July 08, 2013
Turboprop manufacturer ATR has rebounded remarkably after its near-demise more than a decade ago. Now it is keen to take the next step and build a 90-seat turboprop aircraft, but one of its shareholders is balking.
Launching the proposed 90-seater is of “fundamental importance” to ATR, CEO Filippo Bagnato says. “We have been able to sell more than 300 aircraft since the launch of the [upgraded ATR 42 and 72] -600 versions. The market pays attention to manufacturers that renew their aircraft.”
Technical details and a business plan for the 90-seat turboprop were developed and submitted to ATR shareholders Finmeccanica and EADS (50/50 stakeholders in the joint venture) at the end of last year. Now ATR is waiting for approval of what it estimates to be a $2 billion project. Finmeccanica is in favor of ATR's plans, in spite of its own woes. “If EADS is not interested in developing the aircraft with us, we will find alternatives,” Guiseppe Giordo, CEO of Finmeccanica's civil aircraft subsidiary Alenia Aermacchi, says. “There is a huge market potential for a turboprop larger than the ATR 72.”
It is not that EADS doubts the market potential for such an aircraft or has reservations about it competing against existing aircraft in its portfolio. But even if the financing seems feasible, engineering resources could cause a problem. Airbus CEO Fabrice Bregier has made clear internally that he cannot devote hundreds of aerospace engineers to the regional affiliate at this time.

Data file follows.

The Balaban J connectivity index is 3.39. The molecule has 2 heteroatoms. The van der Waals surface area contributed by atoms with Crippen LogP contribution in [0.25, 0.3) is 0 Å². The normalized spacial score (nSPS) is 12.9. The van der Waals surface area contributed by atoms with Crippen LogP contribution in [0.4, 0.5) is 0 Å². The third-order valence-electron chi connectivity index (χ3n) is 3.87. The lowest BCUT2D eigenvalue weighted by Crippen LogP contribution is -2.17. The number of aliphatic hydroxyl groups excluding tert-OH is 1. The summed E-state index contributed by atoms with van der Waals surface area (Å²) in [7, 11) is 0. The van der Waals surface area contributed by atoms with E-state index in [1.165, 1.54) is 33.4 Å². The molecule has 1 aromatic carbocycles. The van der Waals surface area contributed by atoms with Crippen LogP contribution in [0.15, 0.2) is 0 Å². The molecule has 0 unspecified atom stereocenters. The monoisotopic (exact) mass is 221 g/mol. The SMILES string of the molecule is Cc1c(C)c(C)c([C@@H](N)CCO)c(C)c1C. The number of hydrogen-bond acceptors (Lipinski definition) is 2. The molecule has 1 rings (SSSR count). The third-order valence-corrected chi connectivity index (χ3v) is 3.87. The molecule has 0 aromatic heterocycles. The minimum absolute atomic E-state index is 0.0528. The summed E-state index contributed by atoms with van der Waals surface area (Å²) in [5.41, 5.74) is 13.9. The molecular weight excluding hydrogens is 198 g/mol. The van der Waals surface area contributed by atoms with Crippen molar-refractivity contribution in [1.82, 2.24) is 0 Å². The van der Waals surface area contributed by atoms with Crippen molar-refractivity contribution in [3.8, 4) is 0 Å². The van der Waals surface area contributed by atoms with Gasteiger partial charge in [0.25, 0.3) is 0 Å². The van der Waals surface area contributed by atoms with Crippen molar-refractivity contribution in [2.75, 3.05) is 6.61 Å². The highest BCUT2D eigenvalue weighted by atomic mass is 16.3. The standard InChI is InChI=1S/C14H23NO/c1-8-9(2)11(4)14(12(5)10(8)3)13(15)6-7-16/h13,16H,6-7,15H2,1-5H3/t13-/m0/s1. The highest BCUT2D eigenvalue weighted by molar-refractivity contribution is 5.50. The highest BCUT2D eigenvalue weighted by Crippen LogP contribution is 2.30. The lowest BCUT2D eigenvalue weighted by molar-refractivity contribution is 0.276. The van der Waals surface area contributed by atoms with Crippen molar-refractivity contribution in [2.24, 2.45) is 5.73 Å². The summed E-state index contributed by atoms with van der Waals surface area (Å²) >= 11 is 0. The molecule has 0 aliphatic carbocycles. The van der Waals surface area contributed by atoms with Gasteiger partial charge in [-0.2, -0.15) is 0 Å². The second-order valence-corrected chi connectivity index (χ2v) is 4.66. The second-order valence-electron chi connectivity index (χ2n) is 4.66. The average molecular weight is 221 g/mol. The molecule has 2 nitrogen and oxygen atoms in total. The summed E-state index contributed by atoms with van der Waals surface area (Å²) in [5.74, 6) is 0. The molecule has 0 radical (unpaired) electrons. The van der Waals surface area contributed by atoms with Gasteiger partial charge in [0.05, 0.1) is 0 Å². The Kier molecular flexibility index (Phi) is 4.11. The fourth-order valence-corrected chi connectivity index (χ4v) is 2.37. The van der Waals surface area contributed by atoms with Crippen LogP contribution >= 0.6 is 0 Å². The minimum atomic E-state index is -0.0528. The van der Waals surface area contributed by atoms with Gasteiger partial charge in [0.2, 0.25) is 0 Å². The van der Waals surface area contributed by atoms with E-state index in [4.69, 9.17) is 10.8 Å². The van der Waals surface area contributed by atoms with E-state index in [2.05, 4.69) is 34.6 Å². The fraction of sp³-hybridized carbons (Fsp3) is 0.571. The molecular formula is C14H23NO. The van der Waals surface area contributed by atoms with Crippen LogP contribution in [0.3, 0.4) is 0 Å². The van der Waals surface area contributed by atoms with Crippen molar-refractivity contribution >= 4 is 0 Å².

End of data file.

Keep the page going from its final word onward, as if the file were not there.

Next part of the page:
Because it has not developed a totally new aircraft in almost 30 years, ATR would have to rely on external engineering resources to a large extent for what would likely be a multi-year development cycle. External in this case means drawing on Airbus and Alenia engineering know-how.
And that is where things become difficult: Airbus does not want to be distracted from its higher-strategic-value projects, namely the stretched A350-1000 and the A320NEO. These aircraft are arguably derivatives of platforms that already exist. But in light of a painful experience, Bregier has followed a culture of caution at Airbus that emphasizes fully clearing one set of milestones before tackling the next. This was the approach of his predecessor, Tom Enders, who postponed the launch of the NEO until he was sure Airbus would have enough engineers to deal with the work. He agreed to launch the aircraft only after he was convinced this was so.
However, EADS's official position does not sound totally negative. “Airbus is, together with its partners, studying the developments in the regional market,” says Kiran Rao, ATR chairman and Airbus executive vice president of strategy and marketing. “The most likely outcome will be a new generation of turboprops with increased size, greater comfort and significant improvement in efficiency.”
However, Giordo has made clear that Alenia and Finmeccanica do not want to waste too much time waiting for Airbus and EADS to move. He is pushing for a decision to go ahead with the project by the end of the year.